Insulated gate electrode means 118, preferably comprising a gate electrode spaced from the top face of the base region by a gate insulating layer (e.g., SiO2), is also provided on the top face, for electrically connecting the array of source regions 110 to the drift region 104 in response to application of a predetermined forward bias to the gate electrode (e.g., Vgate ≧Vth, where Vth is the voltage needed to form a first conductivity type inversion layer channel in the collector region 108, at the top face). Finally, a source/collector/anode electrode 114 is provided on the top face, in ohmic contact with the source, collector and anode regions. Accordingly, power semiconductor devices according to the present invention comprise IGBT cells and antiparallel-connected diode cells. These cells are preferably arranged as interleaved arrays of cells so that when viewed in transverse cross-section, the IGBT cells and diode cells alternate in sequence.
According to an additional feature of the present invention, the anode regions 106 of the highly integrated diode cells can also be used to increase the likelihood of turn-off of the IGBT cells when the forward gate bias (i.e., Vgate ≧vth) applied to the insulated gate electrode means 118 is removed, by reducing the possibility of regenerative conduction (i.e., latch-up) in the parasitic thyristor formed by the emitter, base, collector and source regions. In particular, to increase the rate at which the IGBT cells can be turned-off and to reduce the likelihood of parasitic thyristor conduction, the gate bias Vgate can be reversed (e.g., Vgate <0 Volts). If the reverse bias is sufficient, second conductivity type inversion layer channels will be formed at the top face of the base region. These inversion layer channels provide electrical "shorts" between adjacent collector and anode regions. By electrically connecting the collector regions to the anode regions, the inversion layer channels lower the effective lateral resistance of the collector regions by providing an alternative path for second conductivity type charge carriers (e.g., holes) in the collector regions to flow to the electrode 114 at the top face. As will be understood by those skilled in the art, providing an alternative current path to reduce the current densities in the collector regions reduces the likelihood that the collector/source P-N junction will become or remain forward biased. This reduces the likelihood of sustained parasitic thyristor latch-up. Accordingly, insulated gate electrode means 118 also comprises means for electrically connecting adjacent collector and anode regions in response to application of a predetermined reverse bias thereto.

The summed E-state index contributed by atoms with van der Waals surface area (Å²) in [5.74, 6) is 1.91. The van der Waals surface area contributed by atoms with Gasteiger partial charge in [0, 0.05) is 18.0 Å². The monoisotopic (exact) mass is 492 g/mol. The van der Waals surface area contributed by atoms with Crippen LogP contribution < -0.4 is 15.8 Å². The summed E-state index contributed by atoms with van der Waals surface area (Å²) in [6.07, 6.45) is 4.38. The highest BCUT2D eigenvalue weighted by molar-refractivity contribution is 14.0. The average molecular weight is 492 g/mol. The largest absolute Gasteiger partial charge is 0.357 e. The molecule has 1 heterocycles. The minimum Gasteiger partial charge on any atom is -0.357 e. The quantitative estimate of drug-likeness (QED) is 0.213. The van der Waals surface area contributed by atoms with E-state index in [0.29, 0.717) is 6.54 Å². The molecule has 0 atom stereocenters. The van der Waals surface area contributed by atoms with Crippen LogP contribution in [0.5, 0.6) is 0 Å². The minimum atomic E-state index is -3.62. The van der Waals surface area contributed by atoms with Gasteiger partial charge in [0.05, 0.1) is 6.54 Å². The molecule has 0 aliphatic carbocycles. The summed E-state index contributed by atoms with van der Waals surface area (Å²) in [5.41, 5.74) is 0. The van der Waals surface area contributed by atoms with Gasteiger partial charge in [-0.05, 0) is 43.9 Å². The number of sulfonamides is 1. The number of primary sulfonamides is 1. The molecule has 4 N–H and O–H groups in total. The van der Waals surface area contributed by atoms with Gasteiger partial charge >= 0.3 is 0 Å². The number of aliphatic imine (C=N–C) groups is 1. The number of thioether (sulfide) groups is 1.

Referring now to FIGS. 2-7, preferred methods of forming insulated gate bipolar transistors (IG BTs) having built-in freewheeling/flyback diodes, will be described. In particular, FIGS. 2-4 illustrate steps of providing a relatively highly doped semiconductor substrate 10 of first conductivity type (e.g., N-type), to be used as a cathode layer, and then forming a patterned mask 12 on a face of the cathode/substrate 10, as illustrated by FIGS. 2-3. The mask 12 may be formed, for example, by thermally oxidizing the face of the cathode/substrate 10 to form a silicon dioxide layer and then selectively etching the silicon dioxide layer using an etching mask and other conventional etching techniques. Preferably, the mask 12 is patterned to have a one or two-dimensional array of circular or polygonal-shaped openings therein (e.g., stripe, square, hexagonal), which expose respective portions of the face of the cathode/substrate 10. Dopants 14 of second conductivity type are then applied to the exposed portions of the face of the cathode/substrate 10. For example, a layer containing boron (e.g., BBR3) may be formed on the exposed portions of the face and used as a source of second conductivity type dopants by diffusing boron into the cathode/substrate 10 at a temperature of about 1200° C. This step of diffusing second conductivity type dopants is preferably performed to form an array of emitter regions 16 (shown as P+) in the cathode/substrate 10, as illustrated by FIG. 4. The second conductivity type dopants are preferably diffused for a sufficient duration so that the thickness of the emitter regions 16 at the conclusion of the diffusion step is greater than about one half the thickness of the cathode/substrate 10. Alternatively, the array of emitter regions 16 can be formed by forming an implant mask on the face of the cathode/substrate 10, implanting second conductivity type dopants 14 into the cathode layer at a predetermined dose and energy level and then diffusing the implanted dopants so that the emitter regions 16 have the desired depth.